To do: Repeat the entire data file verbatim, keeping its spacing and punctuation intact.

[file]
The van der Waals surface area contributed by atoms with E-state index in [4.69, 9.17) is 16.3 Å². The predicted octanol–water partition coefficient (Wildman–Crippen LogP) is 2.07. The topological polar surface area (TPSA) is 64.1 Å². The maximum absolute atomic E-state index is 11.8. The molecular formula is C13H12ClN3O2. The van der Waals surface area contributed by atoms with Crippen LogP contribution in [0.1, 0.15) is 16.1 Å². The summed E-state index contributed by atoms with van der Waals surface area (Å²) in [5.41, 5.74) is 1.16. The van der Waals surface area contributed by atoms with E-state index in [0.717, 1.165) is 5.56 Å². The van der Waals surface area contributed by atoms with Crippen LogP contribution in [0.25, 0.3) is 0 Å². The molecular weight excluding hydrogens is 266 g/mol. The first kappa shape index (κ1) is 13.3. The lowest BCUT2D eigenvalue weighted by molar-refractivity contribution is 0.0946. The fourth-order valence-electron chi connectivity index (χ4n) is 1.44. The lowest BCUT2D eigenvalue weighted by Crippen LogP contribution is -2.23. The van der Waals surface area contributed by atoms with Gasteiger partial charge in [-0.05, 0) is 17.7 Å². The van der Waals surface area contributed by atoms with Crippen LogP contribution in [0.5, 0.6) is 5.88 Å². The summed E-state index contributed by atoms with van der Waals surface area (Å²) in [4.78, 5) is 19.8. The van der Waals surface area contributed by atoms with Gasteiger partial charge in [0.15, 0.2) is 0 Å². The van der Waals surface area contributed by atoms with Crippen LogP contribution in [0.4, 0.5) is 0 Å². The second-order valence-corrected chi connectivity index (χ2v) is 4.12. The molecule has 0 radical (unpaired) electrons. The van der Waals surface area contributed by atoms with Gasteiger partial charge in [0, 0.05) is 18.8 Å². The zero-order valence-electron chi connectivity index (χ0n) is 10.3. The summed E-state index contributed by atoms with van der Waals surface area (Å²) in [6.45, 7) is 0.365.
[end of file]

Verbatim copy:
The van der Waals surface area contributed by atoms with E-state index in [4.69, 9.17) is 16.3 Å². The predicted octanol–water partition coefficient (Wildman–Crippen LogP) is 2.07. The topological polar surface area (TPSA) is 64.1 Å². The maximum absolute atomic E-state index is 11.8. The molecular formula is C13H12ClN3O2. The van der Waals surface area contributed by atoms with Crippen LogP contribution in [0.1, 0.15) is 16.1 Å². The summed E-state index contributed by atoms with van der Waals surface area (Å²) in [5.41, 5.74) is 1.16. The van der Waals surface area contributed by atoms with E-state index in [0.717, 1.165) is 5.56 Å². The van der Waals surface area contributed by atoms with Crippen LogP contribution in [0.25, 0.3) is 0 Å². The molecular weight excluding hydrogens is 266 g/mol. The first kappa shape index (κ1) is 13.3. The lowest BCUT2D eigenvalue weighted by molar-refractivity contribution is 0.0946. The fourth-order valence-electron chi connectivity index (χ4n) is 1.44. The lowest BCUT2D eigenvalue weighted by Crippen LogP contribution is -2.23. The van der Waals surface area contributed by atoms with Gasteiger partial charge in [-0.05, 0) is 17.7 Å². The van der Waals surface area contributed by atoms with Crippen LogP contribution in [0.5, 0.6) is 5.88 Å². The summed E-state index contributed by atoms with van der Waals surface area (Å²) in [4.78, 5) is 19.8. The van der Waals surface area contributed by atoms with Gasteiger partial charge in [0.15, 0.2) is 0 Å². The van der Waals surface area contributed by atoms with Crippen LogP contribution in [0.4, 0.5) is 0 Å². The second-order valence-corrected chi connectivity index (χ2v) is 4.12. The molecule has 0 radical (unpaired) electrons. The van der Waals surface area contributed by atoms with Gasteiger partial charge in [0, 0.05) is 18.8 Å². The zero-order valence-electron chi connectivity index (χ0n) is 10.3. The summed E-state index contributed by atoms with van der Waals surface area (Å²) in [6.45, 7) is 0.365.